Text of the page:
Huascarán, Southeast Ridge and Peaks in Quebrada Ulta. In June Theo Dowbenka, Austrian, Heinrich Händel, Sebastian Hohenreiter, Peter Schiml and I as leader, Germans, climbed in the Cordillera Blanca. Our Base Camp lay at 13,125 feet in the Jatun Monte area of the Quebrada Ulta. To acclimatize we made the following climbs in the upper part of the quebrada: P 5325 (17,470 feet), P. 5166 (16,949 feet) and P 5200 (17,061 feet; a mile southwest of Ulta). We found the snow very soft, the glaciers dangerous and the temperatures high; even at night the winds were warm. After this, minus Händel, we headed to our main objective: the second ascent of the southeast ridge of Huascarán. On June 23 we ascended the Quebrada Mátara. Below the southeast ridge we found a good bivouac at 16,575 feet. The next day we climbed to the southeast ridge. For half a day we were first on the northern and then on the southern side of the lower ridge. After traversing dangerous crevasses, we reached the real southeast ridge, which was first snow and then rock and ice. The weather deteriorated and it became windy. At 19,000 feet we found overhanging, icy rock. Falling snow hid the main east glacier. We prepared two small spots for a bivouac: two in a snow cave and two on a narrow rock band, a vertical seat 35 feet lower. It was a sleepless windy night in the bivouac sack. At nine A.M. on June 25, the sun cut through the clouds. We headed up to the overhang, which we turned on the south side of the ridge. At six P.M. we were still wallowing in soft, dangerous snow. We did the last 250 feet to P 6080 (19,848 feet) partially on our bellies. Just beyond and 100 feet lower, we bivouacked in a snow-covered crevasse where the wind drifted over our tent. On the third day we climbed an ice face. At three P.M. we were on the secondary summit, P 6410 (21,031 feet), where we put our tent. We enjoyed the wonderful panorama without a breath of wind and slept well. On the fourth day we climbed a very narrow, steep, double-corniced snow ridge. The snow was soft and treacherous. Finally we got to the broad plain of Huascarán’s south summit. Below it in a col we bivouacked at 22,000 feet. The wind in the night was strong. The next morning the Andean sun threw a gigantic shadow onto the Cordillera Negra, well below us. At 9:30 we were on the top of Huascarán. It took an hour for all the proper summit rites. On hard crust we descended to the Garganta. We found the crevasses in the big glacier on the west side very dangerous this year.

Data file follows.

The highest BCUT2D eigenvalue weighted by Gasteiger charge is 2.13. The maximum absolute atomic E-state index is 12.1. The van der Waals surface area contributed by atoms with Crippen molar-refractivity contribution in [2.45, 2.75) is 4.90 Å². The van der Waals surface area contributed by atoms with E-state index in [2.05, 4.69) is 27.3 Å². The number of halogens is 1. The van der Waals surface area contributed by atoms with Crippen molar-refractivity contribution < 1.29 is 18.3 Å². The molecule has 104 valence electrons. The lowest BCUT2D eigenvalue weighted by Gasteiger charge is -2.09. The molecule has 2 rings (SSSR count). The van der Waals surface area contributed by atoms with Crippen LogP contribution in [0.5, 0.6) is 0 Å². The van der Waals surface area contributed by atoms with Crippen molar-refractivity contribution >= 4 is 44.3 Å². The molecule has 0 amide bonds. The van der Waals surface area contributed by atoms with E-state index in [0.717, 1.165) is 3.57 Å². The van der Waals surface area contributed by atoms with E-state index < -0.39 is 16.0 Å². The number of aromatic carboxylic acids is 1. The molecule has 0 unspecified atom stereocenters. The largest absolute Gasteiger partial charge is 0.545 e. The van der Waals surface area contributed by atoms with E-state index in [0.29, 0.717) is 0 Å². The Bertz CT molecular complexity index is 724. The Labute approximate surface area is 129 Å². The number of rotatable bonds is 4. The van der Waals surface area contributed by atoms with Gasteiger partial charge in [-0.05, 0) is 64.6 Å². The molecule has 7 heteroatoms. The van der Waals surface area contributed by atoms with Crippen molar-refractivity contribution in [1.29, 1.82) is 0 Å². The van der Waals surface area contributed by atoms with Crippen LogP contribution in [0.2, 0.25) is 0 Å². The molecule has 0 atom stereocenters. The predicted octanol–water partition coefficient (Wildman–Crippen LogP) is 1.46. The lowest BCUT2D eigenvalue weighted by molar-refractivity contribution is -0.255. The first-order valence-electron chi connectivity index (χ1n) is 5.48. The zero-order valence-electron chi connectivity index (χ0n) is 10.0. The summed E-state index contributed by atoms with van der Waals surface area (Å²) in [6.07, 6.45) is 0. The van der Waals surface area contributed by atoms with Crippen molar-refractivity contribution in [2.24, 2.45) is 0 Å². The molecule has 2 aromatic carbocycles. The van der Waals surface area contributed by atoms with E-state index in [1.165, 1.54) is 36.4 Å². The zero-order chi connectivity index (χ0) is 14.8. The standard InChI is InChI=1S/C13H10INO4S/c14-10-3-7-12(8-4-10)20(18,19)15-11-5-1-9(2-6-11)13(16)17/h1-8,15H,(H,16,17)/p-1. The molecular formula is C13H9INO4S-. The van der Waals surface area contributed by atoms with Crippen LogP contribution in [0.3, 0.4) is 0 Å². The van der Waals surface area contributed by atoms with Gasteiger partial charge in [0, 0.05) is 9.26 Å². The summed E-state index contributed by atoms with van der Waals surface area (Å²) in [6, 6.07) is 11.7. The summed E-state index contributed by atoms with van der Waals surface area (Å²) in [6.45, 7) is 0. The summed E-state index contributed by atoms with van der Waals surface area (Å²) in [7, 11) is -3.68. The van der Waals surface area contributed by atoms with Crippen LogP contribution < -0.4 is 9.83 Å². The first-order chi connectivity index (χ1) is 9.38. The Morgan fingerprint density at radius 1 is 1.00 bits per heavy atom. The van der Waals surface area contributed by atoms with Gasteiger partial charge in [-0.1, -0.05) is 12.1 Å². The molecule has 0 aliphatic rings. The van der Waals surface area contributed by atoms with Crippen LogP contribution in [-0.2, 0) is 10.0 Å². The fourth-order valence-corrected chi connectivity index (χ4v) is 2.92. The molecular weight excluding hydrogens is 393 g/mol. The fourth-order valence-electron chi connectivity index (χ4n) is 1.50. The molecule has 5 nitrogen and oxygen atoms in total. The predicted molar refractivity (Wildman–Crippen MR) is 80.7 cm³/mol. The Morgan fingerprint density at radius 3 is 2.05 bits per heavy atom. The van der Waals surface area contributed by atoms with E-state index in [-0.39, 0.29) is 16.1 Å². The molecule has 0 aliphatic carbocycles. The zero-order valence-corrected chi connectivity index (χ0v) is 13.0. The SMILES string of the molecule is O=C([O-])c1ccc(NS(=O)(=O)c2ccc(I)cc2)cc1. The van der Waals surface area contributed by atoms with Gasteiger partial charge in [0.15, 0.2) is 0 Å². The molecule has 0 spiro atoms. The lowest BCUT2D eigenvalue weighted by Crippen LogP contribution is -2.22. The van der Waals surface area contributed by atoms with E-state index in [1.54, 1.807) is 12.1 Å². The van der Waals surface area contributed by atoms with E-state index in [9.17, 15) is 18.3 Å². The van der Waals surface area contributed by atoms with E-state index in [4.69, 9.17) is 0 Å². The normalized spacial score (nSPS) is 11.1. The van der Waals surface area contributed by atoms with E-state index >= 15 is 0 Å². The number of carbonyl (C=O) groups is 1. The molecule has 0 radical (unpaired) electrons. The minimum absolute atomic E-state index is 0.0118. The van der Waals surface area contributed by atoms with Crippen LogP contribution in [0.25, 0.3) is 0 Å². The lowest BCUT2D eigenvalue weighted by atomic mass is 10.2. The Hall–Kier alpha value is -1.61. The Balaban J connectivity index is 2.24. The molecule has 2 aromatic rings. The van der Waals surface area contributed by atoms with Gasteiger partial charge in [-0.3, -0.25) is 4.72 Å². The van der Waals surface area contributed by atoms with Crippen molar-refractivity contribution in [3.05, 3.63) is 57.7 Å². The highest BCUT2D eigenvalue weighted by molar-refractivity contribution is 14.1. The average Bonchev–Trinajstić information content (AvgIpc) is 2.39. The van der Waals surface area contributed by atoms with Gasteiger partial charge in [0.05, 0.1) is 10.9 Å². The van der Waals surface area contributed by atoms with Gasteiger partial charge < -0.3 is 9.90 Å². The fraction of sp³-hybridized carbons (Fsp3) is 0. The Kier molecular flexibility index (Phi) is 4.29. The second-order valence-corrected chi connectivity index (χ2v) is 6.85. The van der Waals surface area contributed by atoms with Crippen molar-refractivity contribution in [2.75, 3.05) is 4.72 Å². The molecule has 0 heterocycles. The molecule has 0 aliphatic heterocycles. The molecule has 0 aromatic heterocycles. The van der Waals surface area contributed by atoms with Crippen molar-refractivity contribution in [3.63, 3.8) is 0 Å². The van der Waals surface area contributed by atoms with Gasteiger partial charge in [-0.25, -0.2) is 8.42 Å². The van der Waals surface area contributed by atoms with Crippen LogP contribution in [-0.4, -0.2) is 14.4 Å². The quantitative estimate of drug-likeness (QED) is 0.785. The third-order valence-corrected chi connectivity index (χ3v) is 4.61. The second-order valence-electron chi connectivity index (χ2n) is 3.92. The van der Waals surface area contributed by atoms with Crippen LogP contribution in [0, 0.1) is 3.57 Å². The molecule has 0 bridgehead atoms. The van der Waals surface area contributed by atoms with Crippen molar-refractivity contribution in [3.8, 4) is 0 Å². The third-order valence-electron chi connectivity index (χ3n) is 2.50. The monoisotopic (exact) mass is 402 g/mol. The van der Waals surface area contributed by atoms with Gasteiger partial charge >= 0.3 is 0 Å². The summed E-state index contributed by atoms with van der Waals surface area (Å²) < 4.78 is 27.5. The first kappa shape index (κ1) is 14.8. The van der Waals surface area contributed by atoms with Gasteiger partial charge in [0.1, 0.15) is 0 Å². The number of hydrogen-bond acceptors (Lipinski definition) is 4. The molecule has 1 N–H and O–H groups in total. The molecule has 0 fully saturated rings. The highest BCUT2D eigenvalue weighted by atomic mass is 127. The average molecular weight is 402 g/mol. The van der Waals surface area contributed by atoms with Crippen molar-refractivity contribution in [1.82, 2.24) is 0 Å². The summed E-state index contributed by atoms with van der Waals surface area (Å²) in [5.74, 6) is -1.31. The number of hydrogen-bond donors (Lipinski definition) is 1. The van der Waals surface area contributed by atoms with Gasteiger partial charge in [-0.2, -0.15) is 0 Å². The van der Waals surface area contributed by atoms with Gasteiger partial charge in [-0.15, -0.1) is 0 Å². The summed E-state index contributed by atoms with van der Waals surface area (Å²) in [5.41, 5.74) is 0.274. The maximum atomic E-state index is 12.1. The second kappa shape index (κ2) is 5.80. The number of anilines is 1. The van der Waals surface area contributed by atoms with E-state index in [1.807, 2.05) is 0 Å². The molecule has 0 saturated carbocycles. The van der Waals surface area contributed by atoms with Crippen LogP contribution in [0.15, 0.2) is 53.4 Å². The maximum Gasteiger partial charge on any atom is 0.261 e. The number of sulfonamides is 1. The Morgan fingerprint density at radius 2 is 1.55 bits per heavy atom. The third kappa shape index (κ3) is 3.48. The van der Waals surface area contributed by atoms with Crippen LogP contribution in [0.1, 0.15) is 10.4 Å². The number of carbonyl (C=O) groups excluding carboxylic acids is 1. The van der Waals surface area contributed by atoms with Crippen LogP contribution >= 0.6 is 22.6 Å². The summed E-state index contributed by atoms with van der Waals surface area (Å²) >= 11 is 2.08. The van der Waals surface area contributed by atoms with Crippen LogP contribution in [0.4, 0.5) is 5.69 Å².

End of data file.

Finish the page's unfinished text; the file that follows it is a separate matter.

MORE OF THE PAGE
Herbert Ziegenhardt, Deutscher Alpenverein